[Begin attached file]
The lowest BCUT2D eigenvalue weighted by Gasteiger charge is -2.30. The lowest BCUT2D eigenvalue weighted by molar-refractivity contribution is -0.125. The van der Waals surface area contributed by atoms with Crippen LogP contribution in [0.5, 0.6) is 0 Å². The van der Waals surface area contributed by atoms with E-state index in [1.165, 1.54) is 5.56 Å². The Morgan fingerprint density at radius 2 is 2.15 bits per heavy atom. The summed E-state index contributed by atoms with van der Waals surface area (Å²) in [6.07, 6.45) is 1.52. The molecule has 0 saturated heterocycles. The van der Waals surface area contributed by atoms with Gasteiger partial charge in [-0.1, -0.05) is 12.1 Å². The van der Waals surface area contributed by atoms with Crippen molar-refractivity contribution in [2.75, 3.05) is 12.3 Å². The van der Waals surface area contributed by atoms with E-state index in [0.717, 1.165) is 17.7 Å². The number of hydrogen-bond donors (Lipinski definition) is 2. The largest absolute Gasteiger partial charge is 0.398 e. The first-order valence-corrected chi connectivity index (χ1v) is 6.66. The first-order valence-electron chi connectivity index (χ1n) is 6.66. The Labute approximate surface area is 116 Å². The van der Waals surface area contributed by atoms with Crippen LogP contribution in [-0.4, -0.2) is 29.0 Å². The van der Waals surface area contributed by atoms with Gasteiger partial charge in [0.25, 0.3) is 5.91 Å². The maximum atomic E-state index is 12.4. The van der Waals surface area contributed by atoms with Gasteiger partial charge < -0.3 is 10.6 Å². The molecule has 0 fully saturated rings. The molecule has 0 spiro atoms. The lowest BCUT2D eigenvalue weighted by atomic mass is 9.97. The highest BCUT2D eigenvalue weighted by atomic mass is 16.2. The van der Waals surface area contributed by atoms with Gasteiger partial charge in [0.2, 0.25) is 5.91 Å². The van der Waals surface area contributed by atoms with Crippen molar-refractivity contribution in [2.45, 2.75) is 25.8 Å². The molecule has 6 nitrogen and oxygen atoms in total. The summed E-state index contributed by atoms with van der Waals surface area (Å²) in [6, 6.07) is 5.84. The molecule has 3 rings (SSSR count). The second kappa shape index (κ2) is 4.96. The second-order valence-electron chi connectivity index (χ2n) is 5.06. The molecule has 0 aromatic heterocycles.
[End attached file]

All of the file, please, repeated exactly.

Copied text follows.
The lowest BCUT2D eigenvalue weighted by Gasteiger charge is -2.30. The lowest BCUT2D eigenvalue weighted by molar-refractivity contribution is -0.125. The van der Waals surface area contributed by atoms with Crippen LogP contribution in [0.5, 0.6) is 0 Å². The van der Waals surface area contributed by atoms with E-state index in [1.165, 1.54) is 5.56 Å². The Morgan fingerprint density at radius 2 is 2.15 bits per heavy atom. The summed E-state index contributed by atoms with van der Waals surface area (Å²) in [6.07, 6.45) is 1.52. The molecule has 0 saturated heterocycles. The van der Waals surface area contributed by atoms with Gasteiger partial charge in [-0.1, -0.05) is 12.1 Å². The van der Waals surface area contributed by atoms with Crippen molar-refractivity contribution in [2.75, 3.05) is 12.3 Å². The van der Waals surface area contributed by atoms with E-state index in [0.717, 1.165) is 17.7 Å². The number of hydrogen-bond donors (Lipinski definition) is 2. The largest absolute Gasteiger partial charge is 0.398 e. The first-order valence-corrected chi connectivity index (χ1v) is 6.66. The first-order valence-electron chi connectivity index (χ1n) is 6.66. The Labute approximate surface area is 116 Å². The van der Waals surface area contributed by atoms with Crippen LogP contribution in [-0.4, -0.2) is 29.0 Å². The van der Waals surface area contributed by atoms with Gasteiger partial charge in [0.25, 0.3) is 5.91 Å². The maximum atomic E-state index is 12.4. The van der Waals surface area contributed by atoms with Gasteiger partial charge < -0.3 is 10.6 Å². The molecule has 0 fully saturated rings. The molecule has 0 spiro atoms. The lowest BCUT2D eigenvalue weighted by atomic mass is 9.97. The highest BCUT2D eigenvalue weighted by atomic mass is 16.2. The van der Waals surface area contributed by atoms with Gasteiger partial charge in [0.2, 0.25) is 5.91 Å². The van der Waals surface area contributed by atoms with Crippen molar-refractivity contribution in [2.45, 2.75) is 25.8 Å². The molecule has 6 nitrogen and oxygen atoms in total. The summed E-state index contributed by atoms with van der Waals surface area (Å²) in [6, 6.07) is 5.84. The molecule has 3 rings (SSSR count). The second kappa shape index (κ2) is 4.96. The second-order valence-electron chi connectivity index (χ2n) is 5.06. The molecule has 0 aromatic heterocycles.